Surface etching of methacrylic microparticles via basic hydrolysis and introduction of functional groups for click chemistry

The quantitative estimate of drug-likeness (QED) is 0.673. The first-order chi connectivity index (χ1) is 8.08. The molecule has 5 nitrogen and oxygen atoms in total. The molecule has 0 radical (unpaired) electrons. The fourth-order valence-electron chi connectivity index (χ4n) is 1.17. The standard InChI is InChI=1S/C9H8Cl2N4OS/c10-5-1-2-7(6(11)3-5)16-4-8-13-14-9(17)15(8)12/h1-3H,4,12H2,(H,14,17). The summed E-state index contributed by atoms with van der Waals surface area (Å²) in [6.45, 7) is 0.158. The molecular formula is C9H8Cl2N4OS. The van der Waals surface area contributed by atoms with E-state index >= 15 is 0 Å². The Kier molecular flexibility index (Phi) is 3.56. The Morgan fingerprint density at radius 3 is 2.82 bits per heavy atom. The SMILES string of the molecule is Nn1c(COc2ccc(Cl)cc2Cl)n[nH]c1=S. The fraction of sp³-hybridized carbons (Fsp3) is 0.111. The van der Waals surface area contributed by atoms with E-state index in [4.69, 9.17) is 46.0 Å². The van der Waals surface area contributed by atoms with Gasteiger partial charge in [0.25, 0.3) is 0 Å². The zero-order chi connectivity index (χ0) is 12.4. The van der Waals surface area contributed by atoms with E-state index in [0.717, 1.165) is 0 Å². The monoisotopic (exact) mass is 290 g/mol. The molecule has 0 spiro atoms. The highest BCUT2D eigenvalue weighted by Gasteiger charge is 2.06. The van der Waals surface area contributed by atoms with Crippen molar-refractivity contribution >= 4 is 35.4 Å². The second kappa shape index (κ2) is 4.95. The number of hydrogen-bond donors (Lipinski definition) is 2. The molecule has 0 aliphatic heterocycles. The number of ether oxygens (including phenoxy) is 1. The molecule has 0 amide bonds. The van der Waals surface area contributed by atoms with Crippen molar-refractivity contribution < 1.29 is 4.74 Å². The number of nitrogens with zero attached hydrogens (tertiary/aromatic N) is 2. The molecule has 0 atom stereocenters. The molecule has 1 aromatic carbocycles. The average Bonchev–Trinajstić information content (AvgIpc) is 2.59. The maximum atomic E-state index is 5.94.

Controlled basic hydrolysis of poly(methyl methacrylate-co-ethylene glycol dimethacrylate) P(MMA-co-EGDMA) microparticles with a diameter d(50) = 6 mu m led to high densities of carboxylic groups at the particles' surface of up to 1.288 mu eq g(-1) (equivalent to 1.277 mu mol m(-2)). The microparticles' core has not been altered by this surface activation procedure as seen by fluorescent staining. The kinetics of the hydrolysis reaction was investigated via electrophoretic light scattering and particle charge detection employing polycation titration under shear condition. The activated microparticle's surface was subsequently exploited in carbodiimide-mediated coupling reactions using a variety of molecular reactants, that is, 11-azido-3,6,9-trioxaundecan-1-amine, cysteamine, propargylamine, and fluoresceinamine, thus enabling the introduction of chemically reactive moieties such as azides, thiols, and alkynes. Fluorescent staining of the particles' surface successfully demonstrated the versatile applications of surface functionalized microparticles via copper-catalyzed huisgen cycloaddition. Carrying on this two-step procedure in a controlled manner provides an excellent way for relatively simple but highly effective surface functionalization.